Even less deserving of such description is the government of Ali Bongo who came to power after his father, Omar Bongo, died in office in 2009. Omar spent 41 years in power. The father and son duo have a combined total of 55 years of lording it over Gabon. The man now masquerading in military fatigue as the saviour of the Gabonese people was an insider of the Bongo’s years of peonage to French imperialism. The French vice-like control of Gabonese resources and resources of its former colonies in Africa is both criminal and inhuman. It’s clearly a form of modern slavery in which Paris literally props up criminal outcasts (many must have seen that shocking footage of a sickly Ali Bongo being received by Emmanuel Macron with military honours) as leaders who open the doors of their country’s patrimony in form of billions of dollars’worth of natural resources, control of the countries’ fiscal and monetary policies, including cash to which Paris has unhindered access. Is it any surprise that all but one of the seven countries that have recently come under military rule are French-speaking? The French have always had paternalistic hold and control of their former territories in Africa and were most disinclined to grant them independence even symbolically.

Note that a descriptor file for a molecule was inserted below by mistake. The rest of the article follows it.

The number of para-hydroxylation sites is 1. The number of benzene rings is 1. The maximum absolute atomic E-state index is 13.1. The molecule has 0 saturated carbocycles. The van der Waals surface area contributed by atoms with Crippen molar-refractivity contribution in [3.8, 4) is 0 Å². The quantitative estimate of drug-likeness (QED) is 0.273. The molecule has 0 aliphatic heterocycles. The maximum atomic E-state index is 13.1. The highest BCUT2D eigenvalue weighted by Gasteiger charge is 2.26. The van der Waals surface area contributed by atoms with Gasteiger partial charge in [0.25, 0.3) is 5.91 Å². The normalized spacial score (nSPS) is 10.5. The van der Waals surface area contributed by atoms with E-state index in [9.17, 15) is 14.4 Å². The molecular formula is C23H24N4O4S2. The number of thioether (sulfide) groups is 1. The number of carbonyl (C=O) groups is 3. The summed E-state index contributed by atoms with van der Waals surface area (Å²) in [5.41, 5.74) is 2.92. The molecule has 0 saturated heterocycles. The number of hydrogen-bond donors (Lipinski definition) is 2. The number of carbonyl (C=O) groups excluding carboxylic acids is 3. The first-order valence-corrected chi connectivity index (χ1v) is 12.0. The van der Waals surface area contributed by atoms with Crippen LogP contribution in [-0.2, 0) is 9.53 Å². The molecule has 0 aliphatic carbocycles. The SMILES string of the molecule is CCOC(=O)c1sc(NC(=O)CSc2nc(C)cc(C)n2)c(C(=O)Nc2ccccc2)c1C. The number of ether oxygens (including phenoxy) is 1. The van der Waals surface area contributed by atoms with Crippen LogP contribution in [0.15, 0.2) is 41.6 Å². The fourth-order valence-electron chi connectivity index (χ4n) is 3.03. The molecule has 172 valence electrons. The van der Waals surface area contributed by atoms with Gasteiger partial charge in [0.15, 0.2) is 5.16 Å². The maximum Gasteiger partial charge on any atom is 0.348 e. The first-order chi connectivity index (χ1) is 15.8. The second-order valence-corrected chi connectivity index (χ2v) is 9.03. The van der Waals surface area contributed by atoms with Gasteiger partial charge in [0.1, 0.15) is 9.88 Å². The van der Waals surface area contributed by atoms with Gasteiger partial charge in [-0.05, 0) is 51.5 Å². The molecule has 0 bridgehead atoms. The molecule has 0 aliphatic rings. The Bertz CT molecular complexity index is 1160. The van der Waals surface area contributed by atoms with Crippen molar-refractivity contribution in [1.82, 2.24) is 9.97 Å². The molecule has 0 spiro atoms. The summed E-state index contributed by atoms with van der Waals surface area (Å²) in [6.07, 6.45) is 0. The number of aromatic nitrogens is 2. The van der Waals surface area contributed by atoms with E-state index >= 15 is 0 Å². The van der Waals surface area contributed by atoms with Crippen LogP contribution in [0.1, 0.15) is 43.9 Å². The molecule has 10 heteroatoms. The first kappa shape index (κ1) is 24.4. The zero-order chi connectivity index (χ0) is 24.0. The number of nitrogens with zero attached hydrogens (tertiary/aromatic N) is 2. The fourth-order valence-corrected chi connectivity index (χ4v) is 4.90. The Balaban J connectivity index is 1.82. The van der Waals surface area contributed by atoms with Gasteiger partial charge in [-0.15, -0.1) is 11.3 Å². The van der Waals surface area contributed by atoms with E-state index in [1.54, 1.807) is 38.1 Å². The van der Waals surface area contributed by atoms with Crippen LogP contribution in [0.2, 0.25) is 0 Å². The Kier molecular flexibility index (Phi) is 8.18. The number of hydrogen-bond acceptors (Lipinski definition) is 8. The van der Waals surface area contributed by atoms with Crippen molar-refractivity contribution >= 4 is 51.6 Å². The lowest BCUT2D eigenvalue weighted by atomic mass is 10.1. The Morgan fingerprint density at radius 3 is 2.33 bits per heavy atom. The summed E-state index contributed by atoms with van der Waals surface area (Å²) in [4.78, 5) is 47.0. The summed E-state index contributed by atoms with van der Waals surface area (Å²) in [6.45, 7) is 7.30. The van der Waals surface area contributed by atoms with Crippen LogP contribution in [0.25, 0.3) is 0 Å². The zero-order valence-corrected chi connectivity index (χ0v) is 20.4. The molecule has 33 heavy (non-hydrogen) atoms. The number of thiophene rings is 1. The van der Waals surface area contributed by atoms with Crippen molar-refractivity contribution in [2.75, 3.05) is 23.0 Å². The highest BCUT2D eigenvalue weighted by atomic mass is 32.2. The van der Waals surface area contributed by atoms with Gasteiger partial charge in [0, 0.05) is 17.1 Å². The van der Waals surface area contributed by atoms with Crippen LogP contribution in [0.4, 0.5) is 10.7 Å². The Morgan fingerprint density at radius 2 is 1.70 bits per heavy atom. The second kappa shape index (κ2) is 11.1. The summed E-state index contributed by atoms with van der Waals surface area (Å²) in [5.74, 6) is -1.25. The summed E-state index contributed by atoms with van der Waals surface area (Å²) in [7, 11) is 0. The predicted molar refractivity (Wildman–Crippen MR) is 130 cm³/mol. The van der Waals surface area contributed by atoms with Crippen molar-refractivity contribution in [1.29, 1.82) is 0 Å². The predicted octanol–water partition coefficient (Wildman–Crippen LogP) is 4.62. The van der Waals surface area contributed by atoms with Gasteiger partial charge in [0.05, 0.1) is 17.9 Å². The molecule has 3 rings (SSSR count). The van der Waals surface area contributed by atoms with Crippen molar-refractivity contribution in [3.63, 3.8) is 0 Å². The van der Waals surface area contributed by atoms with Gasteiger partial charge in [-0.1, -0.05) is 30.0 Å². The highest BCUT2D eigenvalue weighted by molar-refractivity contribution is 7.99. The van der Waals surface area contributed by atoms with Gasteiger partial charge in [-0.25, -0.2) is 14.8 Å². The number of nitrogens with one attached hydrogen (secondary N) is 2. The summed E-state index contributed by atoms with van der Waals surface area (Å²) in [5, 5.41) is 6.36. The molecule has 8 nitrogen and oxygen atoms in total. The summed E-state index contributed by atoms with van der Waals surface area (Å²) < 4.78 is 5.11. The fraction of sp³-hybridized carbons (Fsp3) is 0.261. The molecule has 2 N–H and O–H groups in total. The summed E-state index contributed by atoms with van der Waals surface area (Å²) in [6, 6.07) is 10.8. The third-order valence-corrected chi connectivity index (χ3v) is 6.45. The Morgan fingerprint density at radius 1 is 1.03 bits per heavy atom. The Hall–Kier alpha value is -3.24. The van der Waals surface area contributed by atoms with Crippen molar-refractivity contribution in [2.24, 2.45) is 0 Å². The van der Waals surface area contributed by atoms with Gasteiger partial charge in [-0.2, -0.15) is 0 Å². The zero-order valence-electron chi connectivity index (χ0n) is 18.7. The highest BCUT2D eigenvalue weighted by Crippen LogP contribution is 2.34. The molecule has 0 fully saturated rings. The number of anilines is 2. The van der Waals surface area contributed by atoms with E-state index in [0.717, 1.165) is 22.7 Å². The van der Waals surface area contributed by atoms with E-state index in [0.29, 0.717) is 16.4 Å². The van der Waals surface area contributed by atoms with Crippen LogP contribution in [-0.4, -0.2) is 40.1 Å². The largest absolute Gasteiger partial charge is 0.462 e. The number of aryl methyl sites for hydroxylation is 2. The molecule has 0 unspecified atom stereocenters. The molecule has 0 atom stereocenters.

The chickens of unbridled French greed and criminal predation in Africa are now coming home to roost by way of violent ousters of their puppet regimes, causing worries of a dangerous reversion to the era of military rule in Africa. These puppet regimes are often autocracies in civil disguises. But the military have always compounded the problems their so-called corrective regimes promised to resolve. Africa has been doing without them in the last two decades but brigand politicians who engage in “democratic” heist of the people’s will are making this an impossible task to sustain. The likes of Yoweri Museveni, Paul Biya and even Paul Kagame who have been scrambling to strengthen their hold on power by mass purge of the hierarchies of their military are exemplars of what await those rejoicing about the atavism of military rule.
Such subtle acclamation has increased and become more brazen in the wake of the Gabon coup with disgruntled opposition commentators, some of whom were probably among those who went on their knees at the headquarters of the military in Abuja, begging them to intervene in the wake of the declaration of Bola Tinubu as winner of the presidential election. They obviously don’t know what they are asking for. But they would know when the “come come to become”. They are cutting their nose to spite their face. They are also catching at any straw as the presidential election tribunal gets set to deliver judgement. Witness the renewed calls for Tinubu’s academic record at Chicago State University as if something new has just been discovered. For these critics, not even America can be above suspicion in the matter of Bola Tinubu.